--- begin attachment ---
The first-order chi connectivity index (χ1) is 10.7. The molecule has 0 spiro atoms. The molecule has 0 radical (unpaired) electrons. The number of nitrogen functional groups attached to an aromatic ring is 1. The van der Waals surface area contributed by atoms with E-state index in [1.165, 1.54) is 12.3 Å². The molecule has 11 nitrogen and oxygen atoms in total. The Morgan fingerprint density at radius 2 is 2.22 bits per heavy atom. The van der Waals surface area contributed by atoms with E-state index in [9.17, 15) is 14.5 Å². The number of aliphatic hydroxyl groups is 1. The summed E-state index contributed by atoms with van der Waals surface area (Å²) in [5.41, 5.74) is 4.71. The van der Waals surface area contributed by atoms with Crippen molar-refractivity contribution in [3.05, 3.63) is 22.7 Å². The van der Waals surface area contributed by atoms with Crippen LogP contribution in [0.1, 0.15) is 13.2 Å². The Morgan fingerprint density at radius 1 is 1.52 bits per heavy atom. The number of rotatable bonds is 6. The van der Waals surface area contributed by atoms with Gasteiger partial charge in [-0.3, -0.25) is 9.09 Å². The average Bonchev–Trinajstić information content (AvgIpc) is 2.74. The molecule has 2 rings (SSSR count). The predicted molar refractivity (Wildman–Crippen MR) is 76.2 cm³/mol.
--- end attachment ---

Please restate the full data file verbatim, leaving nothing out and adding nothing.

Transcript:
The first-order chi connectivity index (χ1) is 10.7. The molecule has 0 spiro atoms. The molecule has 0 radical (unpaired) electrons. The number of nitrogen functional groups attached to an aromatic ring is 1. The van der Waals surface area contributed by atoms with E-state index in [1.165, 1.54) is 12.3 Å². The molecule has 11 nitrogen and oxygen atoms in total. The Morgan fingerprint density at radius 2 is 2.22 bits per heavy atom. The van der Waals surface area contributed by atoms with E-state index in [9.17, 15) is 14.5 Å². The number of aliphatic hydroxyl groups is 1. The summed E-state index contributed by atoms with van der Waals surface area (Å²) in [5.41, 5.74) is 4.71. The van der Waals surface area contributed by atoms with Crippen molar-refractivity contribution in [3.05, 3.63) is 22.7 Å². The van der Waals surface area contributed by atoms with Crippen LogP contribution in [0.1, 0.15) is 13.2 Å². The Morgan fingerprint density at radius 1 is 1.52 bits per heavy atom. The number of rotatable bonds is 6. The van der Waals surface area contributed by atoms with Gasteiger partial charge in [-0.3, -0.25) is 9.09 Å². The average Bonchev–Trinajstić information content (AvgIpc) is 2.74. The molecule has 2 rings (SSSR count). The predicted molar refractivity (Wildman–Crippen MR) is 76.2 cm³/mol.